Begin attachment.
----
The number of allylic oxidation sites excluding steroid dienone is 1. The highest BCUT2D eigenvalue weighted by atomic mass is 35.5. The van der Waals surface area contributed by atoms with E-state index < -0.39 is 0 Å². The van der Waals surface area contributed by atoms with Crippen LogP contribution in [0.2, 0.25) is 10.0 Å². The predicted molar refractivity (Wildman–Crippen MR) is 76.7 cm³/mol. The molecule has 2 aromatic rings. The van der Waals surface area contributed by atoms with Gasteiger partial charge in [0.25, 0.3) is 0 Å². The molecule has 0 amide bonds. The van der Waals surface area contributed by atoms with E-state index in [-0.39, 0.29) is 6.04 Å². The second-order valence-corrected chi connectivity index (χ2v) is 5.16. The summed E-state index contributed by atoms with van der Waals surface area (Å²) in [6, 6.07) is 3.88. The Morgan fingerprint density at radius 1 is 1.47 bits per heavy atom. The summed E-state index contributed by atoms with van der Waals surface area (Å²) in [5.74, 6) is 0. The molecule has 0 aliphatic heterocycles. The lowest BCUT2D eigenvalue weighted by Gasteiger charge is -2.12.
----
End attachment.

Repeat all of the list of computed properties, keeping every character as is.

The number of allylic oxidation sites excluding steroid dienone is 1. The highest BCUT2D eigenvalue weighted by atomic mass is 35.5. The van der Waals surface area contributed by atoms with E-state index < -0.39 is 0 Å². The van der Waals surface area contributed by atoms with Crippen LogP contribution in [0.2, 0.25) is 10.0 Å². The predicted molar refractivity (Wildman–Crippen MR) is 76.7 cm³/mol. The molecule has 2 aromatic rings. The van der Waals surface area contributed by atoms with Gasteiger partial charge in [0.25, 0.3) is 0 Å². The molecule has 0 amide bonds. The van der Waals surface area contributed by atoms with E-state index in [-0.39, 0.29) is 6.04 Å². The second-order valence-corrected chi connectivity index (χ2v) is 5.16. The summed E-state index contributed by atoms with van der Waals surface area (Å²) in [6, 6.07) is 3.88. The Morgan fingerprint density at radius 1 is 1.47 bits per heavy atom. The summed E-state index contributed by atoms with van der Waals surface area (Å²) in [5.74, 6) is 0. The molecule has 0 aliphatic heterocycles. The lowest BCUT2D eigenvalue weighted by Gasteiger charge is -2.12.